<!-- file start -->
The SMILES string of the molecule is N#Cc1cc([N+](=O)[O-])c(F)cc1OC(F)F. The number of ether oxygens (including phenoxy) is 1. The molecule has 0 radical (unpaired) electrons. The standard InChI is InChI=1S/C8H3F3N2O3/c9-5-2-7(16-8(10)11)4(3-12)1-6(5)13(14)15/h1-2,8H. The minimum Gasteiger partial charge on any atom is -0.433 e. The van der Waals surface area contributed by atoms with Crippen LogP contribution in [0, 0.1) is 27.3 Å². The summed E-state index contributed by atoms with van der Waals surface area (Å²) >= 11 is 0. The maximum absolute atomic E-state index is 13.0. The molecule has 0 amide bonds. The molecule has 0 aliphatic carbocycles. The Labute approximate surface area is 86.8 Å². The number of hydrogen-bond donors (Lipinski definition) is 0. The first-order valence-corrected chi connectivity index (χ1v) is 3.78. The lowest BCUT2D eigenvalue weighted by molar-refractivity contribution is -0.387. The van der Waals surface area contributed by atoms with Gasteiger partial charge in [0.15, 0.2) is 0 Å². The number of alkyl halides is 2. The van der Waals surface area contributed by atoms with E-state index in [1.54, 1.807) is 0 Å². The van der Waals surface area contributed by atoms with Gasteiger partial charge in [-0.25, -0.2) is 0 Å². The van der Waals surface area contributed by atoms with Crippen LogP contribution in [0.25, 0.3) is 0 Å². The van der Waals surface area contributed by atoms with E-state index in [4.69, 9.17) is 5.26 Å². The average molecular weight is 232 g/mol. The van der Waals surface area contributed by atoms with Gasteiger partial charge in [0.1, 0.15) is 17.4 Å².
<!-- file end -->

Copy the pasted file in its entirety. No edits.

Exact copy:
The SMILES string of the molecule is N#Cc1cc([N+](=O)[O-])c(F)cc1OC(F)F. The number of ether oxygens (including phenoxy) is 1. The molecule has 0 radical (unpaired) electrons. The standard InChI is InChI=1S/C8H3F3N2O3/c9-5-2-7(16-8(10)11)4(3-12)1-6(5)13(14)15/h1-2,8H. The minimum Gasteiger partial charge on any atom is -0.433 e. The van der Waals surface area contributed by atoms with Crippen LogP contribution in [0, 0.1) is 27.3 Å². The summed E-state index contributed by atoms with van der Waals surface area (Å²) >= 11 is 0. The maximum absolute atomic E-state index is 13.0. The molecule has 0 amide bonds. The molecule has 0 aliphatic carbocycles. The Labute approximate surface area is 86.8 Å². The number of hydrogen-bond donors (Lipinski definition) is 0. The first-order valence-corrected chi connectivity index (χ1v) is 3.78. The lowest BCUT2D eigenvalue weighted by molar-refractivity contribution is -0.387. The van der Waals surface area contributed by atoms with Gasteiger partial charge in [0.15, 0.2) is 0 Å². The number of alkyl halides is 2. The van der Waals surface area contributed by atoms with E-state index in [1.54, 1.807) is 0 Å². The van der Waals surface area contributed by atoms with Gasteiger partial charge in [-0.25, -0.2) is 0 Å². The van der Waals surface area contributed by atoms with Crippen LogP contribution in [0.25, 0.3) is 0 Å². The van der Waals surface area contributed by atoms with E-state index in [4.69, 9.17) is 5.26 Å². The average molecular weight is 232 g/mol. The van der Waals surface area contributed by atoms with Gasteiger partial charge in [0.1, 0.15) is 17.4 Å².